There is a wider strategy in place for the roadmap and we have action plans developed with all stakeholders including ICAO, AFRAA, IATA, IOSA, regional aviation players, etc. This is an inclusive exercise where issues are addressed collectively. There may be some states who are not ready to come onboard. But this doesn’t mean that we will go ahead without them, but we will make sure they will see the advantages of SAATM and come around at one point or another. AFCAC dons the role of the facilitator in fostering cooperation and collaboration to bring about fifth freedom routes.

African aviation is gradually but steadily coming to its own. The journey of SAATM is like the journey of life itself – if you give up on qualities like faith, courage and patience, you will not reach anywhere. That said, you can expect a big announcement by the end of the year. 

You are a lawyer, advocate, and a global aviation expert. A thought leader, catalyst of change and an influencer. You are among the MIPAD – Most Influential People of African Descent. Tell us about the Adefunke we don’t know.

I am a product of my upbringing, and I am grateful to everyone who have taken a chance on me. Beginning with my parents, the law firm where I began my career, and its partners, who were instrumental in shaping my work ethics. My IATA colleagues and friends all have played their own definitive roles in moulding me.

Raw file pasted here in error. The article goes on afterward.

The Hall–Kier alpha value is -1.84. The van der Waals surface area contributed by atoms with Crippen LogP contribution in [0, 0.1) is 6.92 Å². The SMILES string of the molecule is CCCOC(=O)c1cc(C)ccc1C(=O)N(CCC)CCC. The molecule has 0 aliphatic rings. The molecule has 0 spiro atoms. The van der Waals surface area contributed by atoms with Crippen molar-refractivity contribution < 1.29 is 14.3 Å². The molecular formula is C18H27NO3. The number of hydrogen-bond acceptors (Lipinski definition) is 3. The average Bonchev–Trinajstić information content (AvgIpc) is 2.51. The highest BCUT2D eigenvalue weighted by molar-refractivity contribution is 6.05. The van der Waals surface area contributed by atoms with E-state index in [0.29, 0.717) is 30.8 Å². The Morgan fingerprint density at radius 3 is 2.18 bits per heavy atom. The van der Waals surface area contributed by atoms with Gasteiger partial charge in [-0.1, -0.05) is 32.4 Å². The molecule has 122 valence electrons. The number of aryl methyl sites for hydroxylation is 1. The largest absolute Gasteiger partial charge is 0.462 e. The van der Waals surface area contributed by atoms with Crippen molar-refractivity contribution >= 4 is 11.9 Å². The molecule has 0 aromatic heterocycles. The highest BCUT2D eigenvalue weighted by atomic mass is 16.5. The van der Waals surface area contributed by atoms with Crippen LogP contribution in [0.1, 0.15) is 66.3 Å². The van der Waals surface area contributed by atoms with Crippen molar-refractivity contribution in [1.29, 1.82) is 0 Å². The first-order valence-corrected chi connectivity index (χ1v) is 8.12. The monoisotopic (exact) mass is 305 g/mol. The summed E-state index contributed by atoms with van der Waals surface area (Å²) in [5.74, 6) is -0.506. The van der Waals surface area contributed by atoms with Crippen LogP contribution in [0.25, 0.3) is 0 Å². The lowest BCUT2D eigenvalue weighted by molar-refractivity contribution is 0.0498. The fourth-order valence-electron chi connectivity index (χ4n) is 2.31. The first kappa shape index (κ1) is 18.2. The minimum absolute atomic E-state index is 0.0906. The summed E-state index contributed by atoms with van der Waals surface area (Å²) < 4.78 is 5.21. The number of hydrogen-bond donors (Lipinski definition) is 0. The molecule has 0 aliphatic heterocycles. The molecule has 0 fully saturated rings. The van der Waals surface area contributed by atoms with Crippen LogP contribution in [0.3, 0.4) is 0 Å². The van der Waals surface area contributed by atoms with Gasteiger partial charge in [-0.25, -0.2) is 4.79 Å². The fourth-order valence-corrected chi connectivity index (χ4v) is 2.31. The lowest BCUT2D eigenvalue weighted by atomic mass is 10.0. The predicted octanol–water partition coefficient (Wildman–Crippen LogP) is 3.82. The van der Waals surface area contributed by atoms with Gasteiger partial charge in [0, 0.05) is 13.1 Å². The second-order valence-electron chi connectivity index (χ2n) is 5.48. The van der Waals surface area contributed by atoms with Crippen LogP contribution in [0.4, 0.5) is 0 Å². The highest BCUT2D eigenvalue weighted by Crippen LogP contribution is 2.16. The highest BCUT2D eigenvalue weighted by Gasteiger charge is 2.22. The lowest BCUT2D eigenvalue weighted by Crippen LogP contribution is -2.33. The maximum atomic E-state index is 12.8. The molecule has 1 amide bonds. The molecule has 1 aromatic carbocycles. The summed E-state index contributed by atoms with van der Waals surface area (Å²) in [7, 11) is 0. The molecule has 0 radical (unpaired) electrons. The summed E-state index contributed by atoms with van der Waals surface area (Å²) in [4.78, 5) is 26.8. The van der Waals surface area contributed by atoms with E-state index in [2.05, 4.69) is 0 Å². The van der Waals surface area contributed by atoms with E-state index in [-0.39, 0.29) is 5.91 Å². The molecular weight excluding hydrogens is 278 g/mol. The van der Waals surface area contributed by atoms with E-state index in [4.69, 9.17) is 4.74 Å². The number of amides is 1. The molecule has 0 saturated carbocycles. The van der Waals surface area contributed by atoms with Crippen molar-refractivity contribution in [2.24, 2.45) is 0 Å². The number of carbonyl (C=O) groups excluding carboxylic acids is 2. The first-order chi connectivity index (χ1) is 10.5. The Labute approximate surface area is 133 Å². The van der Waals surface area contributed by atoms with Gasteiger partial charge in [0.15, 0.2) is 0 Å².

To be honest, what I am doing now is not what exactly I had set out to do earlier. But I now believe in the work I do because I believe Africa can emerge stronger only if we work together and connect better with each other. Only if aviation comes of age in Africa will our future be taken care of – children pursuing their dreams, food security across borders, seamless transport, endless opportunities to learn and explore the world. The work we do is important for a more liberalised air transport market in Africa only through which we can realize all these.

Whenever I can, I mentor the youth both within and outside my organization and work with many charities. I listen to a lot of music across genres and time periods, hangout with friends and go distance running.